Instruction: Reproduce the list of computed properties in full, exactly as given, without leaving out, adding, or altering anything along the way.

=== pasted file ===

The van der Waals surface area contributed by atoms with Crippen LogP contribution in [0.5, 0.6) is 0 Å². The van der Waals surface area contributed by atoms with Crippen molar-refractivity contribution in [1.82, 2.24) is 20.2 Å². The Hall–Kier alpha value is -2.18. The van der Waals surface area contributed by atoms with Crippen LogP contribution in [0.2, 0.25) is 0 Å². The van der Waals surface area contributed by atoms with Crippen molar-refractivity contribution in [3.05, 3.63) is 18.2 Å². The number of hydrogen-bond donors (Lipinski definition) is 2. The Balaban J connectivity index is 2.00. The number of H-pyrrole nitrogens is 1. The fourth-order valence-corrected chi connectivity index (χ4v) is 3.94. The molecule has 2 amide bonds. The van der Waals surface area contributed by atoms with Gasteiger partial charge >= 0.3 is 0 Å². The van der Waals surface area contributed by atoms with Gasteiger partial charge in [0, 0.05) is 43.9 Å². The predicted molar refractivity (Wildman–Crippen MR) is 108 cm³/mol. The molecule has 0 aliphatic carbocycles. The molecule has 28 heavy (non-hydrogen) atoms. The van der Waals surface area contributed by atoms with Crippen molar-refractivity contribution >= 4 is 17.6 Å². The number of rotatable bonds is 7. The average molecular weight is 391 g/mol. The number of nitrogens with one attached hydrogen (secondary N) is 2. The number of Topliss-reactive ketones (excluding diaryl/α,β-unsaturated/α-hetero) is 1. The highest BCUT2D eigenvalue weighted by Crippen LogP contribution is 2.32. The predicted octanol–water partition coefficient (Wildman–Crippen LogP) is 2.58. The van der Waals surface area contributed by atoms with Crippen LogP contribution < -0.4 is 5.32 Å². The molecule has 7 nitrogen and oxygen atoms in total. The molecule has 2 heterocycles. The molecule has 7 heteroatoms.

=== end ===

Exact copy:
The van der Waals surface area contributed by atoms with Crippen LogP contribution in [0.5, 0.6) is 0 Å². The van der Waals surface area contributed by atoms with Crippen molar-refractivity contribution in [1.82, 2.24) is 20.2 Å². The Hall–Kier alpha value is -2.18. The van der Waals surface area contributed by atoms with Crippen LogP contribution in [0.2, 0.25) is 0 Å². The van der Waals surface area contributed by atoms with Crippen molar-refractivity contribution in [3.05, 3.63) is 18.2 Å². The number of hydrogen-bond donors (Lipinski definition) is 2. The Balaban J connectivity index is 2.00. The number of H-pyrrole nitrogens is 1. The fourth-order valence-corrected chi connectivity index (χ4v) is 3.94. The molecule has 2 amide bonds. The van der Waals surface area contributed by atoms with Gasteiger partial charge >= 0.3 is 0 Å². The van der Waals surface area contributed by atoms with Gasteiger partial charge in [0, 0.05) is 43.9 Å². The predicted molar refractivity (Wildman–Crippen MR) is 108 cm³/mol. The molecule has 0 aliphatic carbocycles. The molecule has 28 heavy (non-hydrogen) atoms. The van der Waals surface area contributed by atoms with Crippen molar-refractivity contribution >= 4 is 17.6 Å². The number of rotatable bonds is 7. The average molecular weight is 391 g/mol. The number of nitrogens with one attached hydrogen (secondary N) is 2. The number of Topliss-reactive ketones (excluding diaryl/α,β-unsaturated/α-hetero) is 1. The highest BCUT2D eigenvalue weighted by Crippen LogP contribution is 2.32. The predicted octanol–water partition coefficient (Wildman–Crippen LogP) is 2.58. The van der Waals surface area contributed by atoms with Crippen LogP contribution < -0.4 is 5.32 Å². The molecule has 7 nitrogen and oxygen atoms in total. The molecule has 2 heterocycles. The molecule has 7 heteroatoms.